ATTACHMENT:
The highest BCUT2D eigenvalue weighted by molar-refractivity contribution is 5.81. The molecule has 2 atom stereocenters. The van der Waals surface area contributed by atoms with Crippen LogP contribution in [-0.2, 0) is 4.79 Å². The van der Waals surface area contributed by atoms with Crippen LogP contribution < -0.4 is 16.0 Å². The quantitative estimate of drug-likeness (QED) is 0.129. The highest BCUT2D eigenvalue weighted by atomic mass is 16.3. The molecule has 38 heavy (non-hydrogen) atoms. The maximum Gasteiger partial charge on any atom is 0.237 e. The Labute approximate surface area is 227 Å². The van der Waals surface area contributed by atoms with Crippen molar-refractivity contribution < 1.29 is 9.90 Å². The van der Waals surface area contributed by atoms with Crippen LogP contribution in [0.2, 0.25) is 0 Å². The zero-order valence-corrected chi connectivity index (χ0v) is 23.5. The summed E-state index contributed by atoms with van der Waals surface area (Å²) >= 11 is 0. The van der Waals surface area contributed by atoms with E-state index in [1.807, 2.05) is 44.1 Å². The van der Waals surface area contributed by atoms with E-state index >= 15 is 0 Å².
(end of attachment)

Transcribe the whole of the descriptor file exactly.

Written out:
The highest BCUT2D eigenvalue weighted by molar-refractivity contribution is 5.81. The molecule has 2 atom stereocenters. The van der Waals surface area contributed by atoms with Crippen LogP contribution in [-0.2, 0) is 4.79 Å². The van der Waals surface area contributed by atoms with Crippen LogP contribution < -0.4 is 16.0 Å². The quantitative estimate of drug-likeness (QED) is 0.129. The highest BCUT2D eigenvalue weighted by atomic mass is 16.3. The molecule has 38 heavy (non-hydrogen) atoms. The maximum Gasteiger partial charge on any atom is 0.237 e. The Labute approximate surface area is 227 Å². The van der Waals surface area contributed by atoms with Crippen molar-refractivity contribution < 1.29 is 9.90 Å². The van der Waals surface area contributed by atoms with Crippen LogP contribution in [0.2, 0.25) is 0 Å². The zero-order valence-corrected chi connectivity index (χ0v) is 23.5. The summed E-state index contributed by atoms with van der Waals surface area (Å²) >= 11 is 0. The van der Waals surface area contributed by atoms with E-state index in [1.807, 2.05) is 44.1 Å². The van der Waals surface area contributed by atoms with E-state index >= 15 is 0 Å².